Four research projects in the Faculty of Engineering at the University of Auckland receive a total of $1.7 million from this year’s Marsden Fund.
Dean of Engineering Professor Nic Smith receives $830,000 for research looking at how coronary blood flow is maintained. This flow is not only critical for heart function but is also a remarkable given how vessels are squeezed every heart beat.
Professor Smith and his team are investigating the alignment of coronary vessels within the muscular heart walls and whether, in heart failure, changes in the structure of these muscle layers explain the reduction in coronary flow that is seen clinically.
The work will provide new understanding of how coronary blood flow is sustained in the beating heart.
Two other Faculty of Engineering projects supported by Marsden funding this year are based in the Department of Chemical & Materials Engineering.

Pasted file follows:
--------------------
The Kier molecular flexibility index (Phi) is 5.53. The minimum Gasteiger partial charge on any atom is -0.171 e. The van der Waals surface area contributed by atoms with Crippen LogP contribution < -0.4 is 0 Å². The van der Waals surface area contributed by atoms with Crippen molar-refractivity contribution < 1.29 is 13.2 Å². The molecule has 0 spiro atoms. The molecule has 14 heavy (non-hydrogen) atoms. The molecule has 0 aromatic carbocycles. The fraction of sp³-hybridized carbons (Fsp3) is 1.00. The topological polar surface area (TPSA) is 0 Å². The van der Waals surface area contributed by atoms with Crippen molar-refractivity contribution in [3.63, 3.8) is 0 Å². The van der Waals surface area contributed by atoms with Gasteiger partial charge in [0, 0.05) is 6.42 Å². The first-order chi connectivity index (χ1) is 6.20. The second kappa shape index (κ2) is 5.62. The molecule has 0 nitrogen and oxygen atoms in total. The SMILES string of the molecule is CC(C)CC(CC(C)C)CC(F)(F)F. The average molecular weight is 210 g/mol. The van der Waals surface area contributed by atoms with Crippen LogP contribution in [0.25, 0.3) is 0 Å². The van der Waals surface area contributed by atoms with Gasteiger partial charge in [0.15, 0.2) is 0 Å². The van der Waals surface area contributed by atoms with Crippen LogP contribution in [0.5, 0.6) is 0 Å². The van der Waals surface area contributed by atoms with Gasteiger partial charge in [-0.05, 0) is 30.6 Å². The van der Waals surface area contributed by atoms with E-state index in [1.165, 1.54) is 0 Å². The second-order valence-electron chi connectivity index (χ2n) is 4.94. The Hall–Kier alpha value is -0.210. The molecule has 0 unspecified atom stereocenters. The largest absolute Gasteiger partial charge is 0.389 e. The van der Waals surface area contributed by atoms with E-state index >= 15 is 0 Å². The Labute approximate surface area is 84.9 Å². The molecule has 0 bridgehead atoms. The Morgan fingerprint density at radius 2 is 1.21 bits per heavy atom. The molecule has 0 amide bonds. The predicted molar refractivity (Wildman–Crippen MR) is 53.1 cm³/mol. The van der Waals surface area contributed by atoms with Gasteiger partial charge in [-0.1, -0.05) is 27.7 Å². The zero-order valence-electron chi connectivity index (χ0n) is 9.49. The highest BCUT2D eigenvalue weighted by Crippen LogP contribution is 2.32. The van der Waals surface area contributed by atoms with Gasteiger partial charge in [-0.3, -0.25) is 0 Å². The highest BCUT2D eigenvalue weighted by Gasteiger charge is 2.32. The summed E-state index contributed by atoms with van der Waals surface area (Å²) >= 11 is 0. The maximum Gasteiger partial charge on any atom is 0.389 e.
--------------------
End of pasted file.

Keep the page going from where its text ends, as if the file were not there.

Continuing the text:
They include a Fast-Start grant of $300,000 for Lecturer Jenny Malmstrom for her work on human tissue, studying how cells behave in artificial environments.
The work involves creating a novel responsive interface to deliver growth factors to cells, mimicking what happens in living tissue. The results of this research will have many implications for drug delivery, biocide release and cancer therapy.
Research Fellow Huang Saifang, also from the Department of Chemical & Materials Engineering, receives $300,000 to investigate a new mechanism to reduce the need for ultraviolet light in high-performance white LEDs.
Senior Lecturer in Engineering Science, Andrea Raith’s work looks at solving multiobjective optimisation problems (MOPs), integrating ideas of problem decomposition and techniques to more effectively deal with complexity in MOP. She receives a $300,000 Fast-Start grant for the research.
“I’m delighted with the support our researchers have been given from this year’s funding which will allow them to use state of the art engineering techniques to fundementally advance our understanding in many areas. I warmly congratulate on their success,” Professor Smith says.
The annual Marsden grants are administered by the Royal Society of New Zealand and allocated over three years.
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